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Koreas Hold First High-Level Military Talks of 2008

Talks between North and South Korean military officials were held Thursday along the border separating the two rivals, marking the first such contact between Pyongyang and Seoul in more than eight months.

The officials met for 90 minutes at the truce village of Panmunjom.

South Korea's military envoy, Lee Sang-chul, says the South had high expectations for the talks, but they ended with no significant agreements.

Pak Rim Su, North Korea's chief delegate to the talks, tells Yonhap his side called the meeting to raise the issue of South Korea's "spreading of propaganda leaflets" throughout the North. He says the North-South relationship is in a very serious situation.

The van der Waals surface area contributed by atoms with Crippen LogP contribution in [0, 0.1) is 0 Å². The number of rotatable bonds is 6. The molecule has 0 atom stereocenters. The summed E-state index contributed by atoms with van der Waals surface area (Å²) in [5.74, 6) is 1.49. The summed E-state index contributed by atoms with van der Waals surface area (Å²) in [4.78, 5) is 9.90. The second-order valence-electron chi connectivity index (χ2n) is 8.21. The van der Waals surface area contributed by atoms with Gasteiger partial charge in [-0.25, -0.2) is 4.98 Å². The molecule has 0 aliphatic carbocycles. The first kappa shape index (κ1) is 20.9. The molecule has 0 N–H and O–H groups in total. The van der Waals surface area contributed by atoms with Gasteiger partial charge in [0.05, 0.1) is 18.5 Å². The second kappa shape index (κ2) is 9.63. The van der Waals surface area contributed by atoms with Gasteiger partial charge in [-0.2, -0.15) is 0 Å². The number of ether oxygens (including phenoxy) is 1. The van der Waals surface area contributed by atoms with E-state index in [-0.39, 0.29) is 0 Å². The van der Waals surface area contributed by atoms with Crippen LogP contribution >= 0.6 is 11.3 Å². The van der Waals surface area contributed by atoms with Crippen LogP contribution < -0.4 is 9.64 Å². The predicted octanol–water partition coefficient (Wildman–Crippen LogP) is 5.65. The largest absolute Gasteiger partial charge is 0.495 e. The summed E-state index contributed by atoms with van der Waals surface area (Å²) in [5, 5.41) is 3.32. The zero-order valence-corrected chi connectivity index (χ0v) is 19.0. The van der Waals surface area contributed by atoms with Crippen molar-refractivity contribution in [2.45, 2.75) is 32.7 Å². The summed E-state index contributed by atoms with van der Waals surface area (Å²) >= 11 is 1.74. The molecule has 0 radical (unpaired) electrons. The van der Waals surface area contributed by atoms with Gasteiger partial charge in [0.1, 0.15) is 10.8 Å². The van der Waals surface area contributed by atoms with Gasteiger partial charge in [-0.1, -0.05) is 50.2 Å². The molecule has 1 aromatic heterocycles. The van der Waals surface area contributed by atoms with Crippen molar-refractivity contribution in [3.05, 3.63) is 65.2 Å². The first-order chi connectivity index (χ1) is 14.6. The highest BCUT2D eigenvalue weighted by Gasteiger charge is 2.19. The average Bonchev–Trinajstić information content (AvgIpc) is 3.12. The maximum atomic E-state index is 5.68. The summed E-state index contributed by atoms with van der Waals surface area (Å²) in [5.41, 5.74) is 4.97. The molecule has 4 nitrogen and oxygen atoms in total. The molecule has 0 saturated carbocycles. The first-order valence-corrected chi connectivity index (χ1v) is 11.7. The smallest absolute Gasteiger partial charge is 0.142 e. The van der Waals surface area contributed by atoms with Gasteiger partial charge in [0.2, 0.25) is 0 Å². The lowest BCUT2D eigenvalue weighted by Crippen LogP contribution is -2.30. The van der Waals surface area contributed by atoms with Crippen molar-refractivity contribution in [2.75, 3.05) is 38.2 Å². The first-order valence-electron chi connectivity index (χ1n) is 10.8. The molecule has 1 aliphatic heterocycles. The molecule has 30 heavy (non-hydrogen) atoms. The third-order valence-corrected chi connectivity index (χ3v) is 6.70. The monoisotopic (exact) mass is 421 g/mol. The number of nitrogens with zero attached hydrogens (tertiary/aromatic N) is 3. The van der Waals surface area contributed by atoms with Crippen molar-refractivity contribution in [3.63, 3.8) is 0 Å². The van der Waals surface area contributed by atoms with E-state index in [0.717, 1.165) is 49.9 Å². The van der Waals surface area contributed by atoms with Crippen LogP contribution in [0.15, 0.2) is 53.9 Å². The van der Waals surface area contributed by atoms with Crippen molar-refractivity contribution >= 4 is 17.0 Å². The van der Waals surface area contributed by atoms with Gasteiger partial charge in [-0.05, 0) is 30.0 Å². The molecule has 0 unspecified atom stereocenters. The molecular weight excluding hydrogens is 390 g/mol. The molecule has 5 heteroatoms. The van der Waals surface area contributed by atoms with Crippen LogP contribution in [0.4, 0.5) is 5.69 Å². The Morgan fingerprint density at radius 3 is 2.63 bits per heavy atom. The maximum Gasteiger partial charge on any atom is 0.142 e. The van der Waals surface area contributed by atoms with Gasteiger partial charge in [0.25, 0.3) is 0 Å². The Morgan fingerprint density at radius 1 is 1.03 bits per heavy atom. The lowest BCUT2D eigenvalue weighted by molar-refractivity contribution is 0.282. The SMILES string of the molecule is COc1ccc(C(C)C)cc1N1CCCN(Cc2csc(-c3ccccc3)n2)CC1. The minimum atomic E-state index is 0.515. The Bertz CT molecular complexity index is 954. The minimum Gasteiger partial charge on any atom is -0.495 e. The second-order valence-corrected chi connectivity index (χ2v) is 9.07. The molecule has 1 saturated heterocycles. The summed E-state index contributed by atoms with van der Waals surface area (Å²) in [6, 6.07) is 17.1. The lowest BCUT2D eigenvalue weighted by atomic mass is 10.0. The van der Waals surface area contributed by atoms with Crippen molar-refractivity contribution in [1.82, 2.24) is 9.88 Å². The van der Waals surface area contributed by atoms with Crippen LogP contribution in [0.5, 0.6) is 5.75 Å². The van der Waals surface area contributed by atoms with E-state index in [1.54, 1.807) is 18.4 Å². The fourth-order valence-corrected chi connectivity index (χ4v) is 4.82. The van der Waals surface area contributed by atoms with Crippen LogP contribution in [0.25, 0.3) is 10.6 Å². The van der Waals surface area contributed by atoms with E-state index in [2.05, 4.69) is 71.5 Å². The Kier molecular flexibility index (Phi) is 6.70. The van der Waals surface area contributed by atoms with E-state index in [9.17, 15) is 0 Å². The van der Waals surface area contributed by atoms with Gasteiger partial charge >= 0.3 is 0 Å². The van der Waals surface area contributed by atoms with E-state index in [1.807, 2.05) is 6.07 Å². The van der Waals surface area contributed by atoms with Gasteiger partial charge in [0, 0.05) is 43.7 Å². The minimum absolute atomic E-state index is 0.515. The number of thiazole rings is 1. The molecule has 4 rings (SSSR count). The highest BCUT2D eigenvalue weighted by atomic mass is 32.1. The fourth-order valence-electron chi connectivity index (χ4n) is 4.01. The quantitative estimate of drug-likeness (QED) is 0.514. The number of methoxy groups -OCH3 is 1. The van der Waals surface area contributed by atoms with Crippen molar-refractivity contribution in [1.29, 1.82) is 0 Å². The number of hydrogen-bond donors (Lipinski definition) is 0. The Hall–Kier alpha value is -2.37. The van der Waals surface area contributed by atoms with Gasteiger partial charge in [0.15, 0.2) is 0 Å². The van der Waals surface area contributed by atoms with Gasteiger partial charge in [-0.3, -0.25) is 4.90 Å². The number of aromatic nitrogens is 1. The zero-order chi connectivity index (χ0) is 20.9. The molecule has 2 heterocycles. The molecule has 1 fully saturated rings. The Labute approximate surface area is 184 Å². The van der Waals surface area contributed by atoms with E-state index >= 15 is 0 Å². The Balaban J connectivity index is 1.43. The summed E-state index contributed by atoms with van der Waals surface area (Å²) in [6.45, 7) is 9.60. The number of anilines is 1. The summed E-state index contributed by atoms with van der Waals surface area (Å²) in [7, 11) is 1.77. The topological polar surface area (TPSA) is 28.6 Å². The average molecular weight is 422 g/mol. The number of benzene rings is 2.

Pak says the South Koreans were not ready to solve problems.

Pyongyang proposed the talks last week, asking for them to be held on Tuesday. Seoul agreed, but won a concession for the meeting to be held Thursday.

Relations between North and South Korea have been tense since conservative South Korean President Lee Myung-bak took office in February. Mr. Lee had promised to take a tougher stance with the North.

The shooting death of a South Korean tourist by North Korean soldiers at a mountain resort in July further aggravated tensions.

In a separate development, South Korea's Dong-a Ilbo newspaper says intelligence sources have learned that Pyongyang is preparing to test a new long-range missile.

The newspaper says the North has renovated its launch facilities at its Musudan-ri launch pad on its eastern coast. A 2006 test-fire of the North's Taepodong 2 missile failed shortly after launch.

A state of war has technically existed between the North and South Korea since their three-year war ended with a truce, and a not a peace deal, in 1953.